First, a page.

Black Bears Take Residence at the Minnesota Zoo
By Joel Schettler
Rainy and cool weather notwithstanding, Minnesota Zoo members turned out in mid-September for an after-hours event to gain a sneak preview of the zoo’s newest exhibit.
The exhibit, located along the Medtronic Minnesota Trail, features three young bears who were orphaned near Leech Lake when they were cubs. Tiva and Syke, the males, and Kuruk are now approximately two-and-a-half years old. The new habitat is partly due to support from the Legacy Amendment Arts and Cultural Heritage Fund and the Minnesota Zoo Foundation, and it looks great. Much like the Russia’s Grizzly Coast exhibit, the enclosure’s design includes features that make it more like natural habitat than what one might associate with a zoo: a pool for bathing, trees to climb, a cave for napping (which also includes a large window for an up-close view), and even hot rocks for bears to lounge upon during cold weather.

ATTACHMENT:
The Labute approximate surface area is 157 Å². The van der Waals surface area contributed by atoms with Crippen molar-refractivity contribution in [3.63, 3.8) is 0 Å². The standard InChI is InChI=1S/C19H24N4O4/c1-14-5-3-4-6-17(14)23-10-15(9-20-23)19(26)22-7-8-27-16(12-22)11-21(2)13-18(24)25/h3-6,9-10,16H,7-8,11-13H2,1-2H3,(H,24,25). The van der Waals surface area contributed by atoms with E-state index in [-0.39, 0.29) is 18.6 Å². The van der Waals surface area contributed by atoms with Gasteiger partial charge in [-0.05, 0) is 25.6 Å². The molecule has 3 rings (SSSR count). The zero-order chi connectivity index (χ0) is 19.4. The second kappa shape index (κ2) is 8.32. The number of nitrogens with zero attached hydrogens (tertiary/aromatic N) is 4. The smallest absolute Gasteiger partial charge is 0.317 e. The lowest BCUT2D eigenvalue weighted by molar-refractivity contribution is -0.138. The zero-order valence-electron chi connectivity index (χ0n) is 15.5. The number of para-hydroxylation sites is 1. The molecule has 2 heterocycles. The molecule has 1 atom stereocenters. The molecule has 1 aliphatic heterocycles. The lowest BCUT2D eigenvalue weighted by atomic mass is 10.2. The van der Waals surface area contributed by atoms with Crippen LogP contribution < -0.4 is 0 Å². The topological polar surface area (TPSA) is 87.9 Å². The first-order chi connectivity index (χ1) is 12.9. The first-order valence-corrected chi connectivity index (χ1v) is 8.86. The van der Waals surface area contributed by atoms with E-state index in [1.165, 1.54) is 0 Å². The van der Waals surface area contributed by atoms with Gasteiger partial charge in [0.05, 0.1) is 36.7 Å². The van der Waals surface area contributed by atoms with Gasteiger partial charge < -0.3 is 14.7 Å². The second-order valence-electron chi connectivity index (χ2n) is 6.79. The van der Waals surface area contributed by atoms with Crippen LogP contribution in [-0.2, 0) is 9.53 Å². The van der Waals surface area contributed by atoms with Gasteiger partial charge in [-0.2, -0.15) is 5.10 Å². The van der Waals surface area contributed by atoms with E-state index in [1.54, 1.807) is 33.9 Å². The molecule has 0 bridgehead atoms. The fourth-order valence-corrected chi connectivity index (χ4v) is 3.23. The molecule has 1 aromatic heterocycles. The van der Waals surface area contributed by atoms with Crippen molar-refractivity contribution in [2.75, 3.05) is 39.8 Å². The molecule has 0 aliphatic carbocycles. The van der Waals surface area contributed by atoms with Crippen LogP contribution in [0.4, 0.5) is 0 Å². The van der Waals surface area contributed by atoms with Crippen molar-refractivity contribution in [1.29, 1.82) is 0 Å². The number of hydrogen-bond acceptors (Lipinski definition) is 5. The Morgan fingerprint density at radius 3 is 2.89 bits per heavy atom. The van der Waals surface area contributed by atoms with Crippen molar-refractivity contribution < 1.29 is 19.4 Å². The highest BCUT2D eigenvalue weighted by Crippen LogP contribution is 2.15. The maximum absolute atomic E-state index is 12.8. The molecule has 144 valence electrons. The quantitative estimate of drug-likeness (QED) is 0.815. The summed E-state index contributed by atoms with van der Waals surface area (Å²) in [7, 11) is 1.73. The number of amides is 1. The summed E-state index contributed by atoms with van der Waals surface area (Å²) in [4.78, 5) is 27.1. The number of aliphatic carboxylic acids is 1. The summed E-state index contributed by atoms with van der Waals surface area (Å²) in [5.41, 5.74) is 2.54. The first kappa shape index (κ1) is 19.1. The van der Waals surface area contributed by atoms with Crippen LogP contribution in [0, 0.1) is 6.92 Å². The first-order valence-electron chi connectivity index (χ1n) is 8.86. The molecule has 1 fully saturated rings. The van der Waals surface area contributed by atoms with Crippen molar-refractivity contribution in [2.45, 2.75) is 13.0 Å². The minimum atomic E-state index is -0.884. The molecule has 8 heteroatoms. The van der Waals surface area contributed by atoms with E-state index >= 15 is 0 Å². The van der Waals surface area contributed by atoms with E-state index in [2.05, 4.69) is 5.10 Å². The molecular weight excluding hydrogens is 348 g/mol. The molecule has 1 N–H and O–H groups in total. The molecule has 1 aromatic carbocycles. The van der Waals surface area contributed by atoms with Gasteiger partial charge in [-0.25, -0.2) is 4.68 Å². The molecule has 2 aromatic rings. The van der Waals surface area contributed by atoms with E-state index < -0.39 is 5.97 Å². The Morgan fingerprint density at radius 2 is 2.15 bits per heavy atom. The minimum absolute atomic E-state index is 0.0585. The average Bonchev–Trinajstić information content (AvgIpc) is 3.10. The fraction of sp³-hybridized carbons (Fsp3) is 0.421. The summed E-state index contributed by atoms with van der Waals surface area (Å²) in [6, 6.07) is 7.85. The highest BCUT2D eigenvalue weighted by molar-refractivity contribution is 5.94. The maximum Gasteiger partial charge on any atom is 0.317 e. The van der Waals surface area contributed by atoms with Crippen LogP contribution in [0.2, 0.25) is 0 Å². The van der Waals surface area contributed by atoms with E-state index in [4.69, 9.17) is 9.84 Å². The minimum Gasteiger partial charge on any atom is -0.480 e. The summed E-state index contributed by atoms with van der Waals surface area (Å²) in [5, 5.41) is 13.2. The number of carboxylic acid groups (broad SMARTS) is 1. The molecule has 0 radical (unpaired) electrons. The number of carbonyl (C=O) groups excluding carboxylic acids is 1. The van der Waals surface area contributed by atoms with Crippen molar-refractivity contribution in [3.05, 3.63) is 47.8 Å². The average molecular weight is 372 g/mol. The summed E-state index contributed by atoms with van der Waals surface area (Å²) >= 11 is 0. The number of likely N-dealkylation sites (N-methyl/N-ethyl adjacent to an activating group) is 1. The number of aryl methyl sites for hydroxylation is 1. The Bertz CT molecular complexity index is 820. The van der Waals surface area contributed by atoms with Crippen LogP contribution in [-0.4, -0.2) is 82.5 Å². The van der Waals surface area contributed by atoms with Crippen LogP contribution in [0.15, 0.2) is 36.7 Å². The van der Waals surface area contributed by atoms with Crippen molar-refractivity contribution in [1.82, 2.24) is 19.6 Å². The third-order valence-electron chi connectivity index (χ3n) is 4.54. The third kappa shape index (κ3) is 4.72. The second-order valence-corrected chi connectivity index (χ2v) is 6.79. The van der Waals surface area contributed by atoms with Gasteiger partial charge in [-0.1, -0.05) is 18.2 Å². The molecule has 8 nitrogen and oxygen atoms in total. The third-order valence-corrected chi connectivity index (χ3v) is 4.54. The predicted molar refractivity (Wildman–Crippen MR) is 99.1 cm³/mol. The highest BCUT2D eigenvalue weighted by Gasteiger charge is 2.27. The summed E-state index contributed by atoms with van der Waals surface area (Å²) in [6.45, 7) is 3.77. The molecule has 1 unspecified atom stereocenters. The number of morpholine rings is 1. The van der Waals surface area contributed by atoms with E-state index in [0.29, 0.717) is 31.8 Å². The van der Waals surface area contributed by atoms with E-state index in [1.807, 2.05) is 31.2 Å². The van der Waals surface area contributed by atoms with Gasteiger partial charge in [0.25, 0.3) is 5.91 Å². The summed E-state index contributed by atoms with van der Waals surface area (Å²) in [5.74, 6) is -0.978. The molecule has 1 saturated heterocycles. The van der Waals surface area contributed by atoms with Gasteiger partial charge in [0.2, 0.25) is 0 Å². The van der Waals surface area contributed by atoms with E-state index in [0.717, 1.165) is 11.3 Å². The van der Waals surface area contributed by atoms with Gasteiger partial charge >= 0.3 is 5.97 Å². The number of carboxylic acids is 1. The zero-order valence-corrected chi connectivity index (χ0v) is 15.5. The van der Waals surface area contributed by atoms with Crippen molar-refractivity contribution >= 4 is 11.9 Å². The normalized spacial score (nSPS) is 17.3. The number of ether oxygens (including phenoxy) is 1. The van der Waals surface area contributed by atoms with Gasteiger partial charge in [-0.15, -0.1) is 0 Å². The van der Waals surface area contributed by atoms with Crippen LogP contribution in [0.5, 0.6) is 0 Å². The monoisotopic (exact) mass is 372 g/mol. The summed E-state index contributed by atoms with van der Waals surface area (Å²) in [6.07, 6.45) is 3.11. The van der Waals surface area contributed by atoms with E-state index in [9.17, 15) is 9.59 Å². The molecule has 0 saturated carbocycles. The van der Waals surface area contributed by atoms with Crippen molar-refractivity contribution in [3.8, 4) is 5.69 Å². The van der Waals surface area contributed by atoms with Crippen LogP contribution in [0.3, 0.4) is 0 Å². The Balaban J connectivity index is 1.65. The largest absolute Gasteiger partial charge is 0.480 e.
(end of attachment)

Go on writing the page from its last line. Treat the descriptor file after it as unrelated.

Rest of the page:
During my visit, I even learned a few facts about bears, including that black bear populations in America are fairly healthy. According to zoo information, there are twice as many black bears as all other bear species combined. Of course, black bears in Minnesota are normally associated with northern areas, including the Boundary Waters. I also learned that black bears will roam great distances in the fall to gather food to increase fat reserves for the winter.
These bears were definitely on the move, making it hard to get a sharp photo. Dozens of visitors, each with camera in hand, gathered near the window to capture an image as one of the young bears passed back and forth just behind the glass. I overheard one zoo official in charge of caring for the bears tell a patron that the bear liked interacting with people, and the pacing was just a sign that he was excited. The bears make a great addition to the zoo, which continues to grow and change nearly every year. If you haven't been in some time, I'd encourage you to visit soon.